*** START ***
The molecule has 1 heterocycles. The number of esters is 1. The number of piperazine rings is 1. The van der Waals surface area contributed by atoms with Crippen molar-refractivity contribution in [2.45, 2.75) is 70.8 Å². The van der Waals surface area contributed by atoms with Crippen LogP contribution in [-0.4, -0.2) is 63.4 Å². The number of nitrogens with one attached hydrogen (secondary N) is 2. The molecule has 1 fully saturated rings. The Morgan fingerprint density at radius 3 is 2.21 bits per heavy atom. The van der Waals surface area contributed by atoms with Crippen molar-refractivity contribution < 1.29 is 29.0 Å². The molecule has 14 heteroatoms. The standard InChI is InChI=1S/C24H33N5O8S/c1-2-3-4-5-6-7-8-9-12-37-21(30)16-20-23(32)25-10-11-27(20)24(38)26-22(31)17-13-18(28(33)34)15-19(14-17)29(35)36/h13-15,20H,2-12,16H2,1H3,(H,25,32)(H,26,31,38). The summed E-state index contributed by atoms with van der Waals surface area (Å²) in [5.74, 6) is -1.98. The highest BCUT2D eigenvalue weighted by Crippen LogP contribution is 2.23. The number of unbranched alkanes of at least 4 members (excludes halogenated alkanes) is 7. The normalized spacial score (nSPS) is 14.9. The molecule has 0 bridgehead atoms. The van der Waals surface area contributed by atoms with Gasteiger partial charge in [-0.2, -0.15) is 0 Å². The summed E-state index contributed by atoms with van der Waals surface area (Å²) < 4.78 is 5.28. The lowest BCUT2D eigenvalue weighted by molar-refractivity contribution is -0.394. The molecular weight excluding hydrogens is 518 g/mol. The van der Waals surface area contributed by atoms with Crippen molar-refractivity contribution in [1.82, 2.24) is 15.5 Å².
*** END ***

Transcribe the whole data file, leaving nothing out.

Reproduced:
The molecule has 1 heterocycles. The number of esters is 1. The number of piperazine rings is 1. The van der Waals surface area contributed by atoms with Crippen molar-refractivity contribution in [2.45, 2.75) is 70.8 Å². The van der Waals surface area contributed by atoms with Crippen LogP contribution in [-0.4, -0.2) is 63.4 Å². The number of nitrogens with one attached hydrogen (secondary N) is 2. The molecule has 1 fully saturated rings. The Morgan fingerprint density at radius 3 is 2.21 bits per heavy atom. The van der Waals surface area contributed by atoms with Crippen molar-refractivity contribution < 1.29 is 29.0 Å². The molecule has 14 heteroatoms. The standard InChI is InChI=1S/C24H33N5O8S/c1-2-3-4-5-6-7-8-9-12-37-21(30)16-20-23(32)25-10-11-27(20)24(38)26-22(31)17-13-18(28(33)34)15-19(14-17)29(35)36/h13-15,20H,2-12,16H2,1H3,(H,25,32)(H,26,31,38). The summed E-state index contributed by atoms with van der Waals surface area (Å²) in [5.74, 6) is -1.98. The highest BCUT2D eigenvalue weighted by Crippen LogP contribution is 2.23. The number of unbranched alkanes of at least 4 members (excludes halogenated alkanes) is 7. The normalized spacial score (nSPS) is 14.9. The molecule has 0 bridgehead atoms. The van der Waals surface area contributed by atoms with Gasteiger partial charge in [-0.2, -0.15) is 0 Å². The summed E-state index contributed by atoms with van der Waals surface area (Å²) < 4.78 is 5.28. The lowest BCUT2D eigenvalue weighted by molar-refractivity contribution is -0.394. The molecular weight excluding hydrogens is 518 g/mol. The van der Waals surface area contributed by atoms with Crippen molar-refractivity contribution in [1.82, 2.24) is 15.5 Å².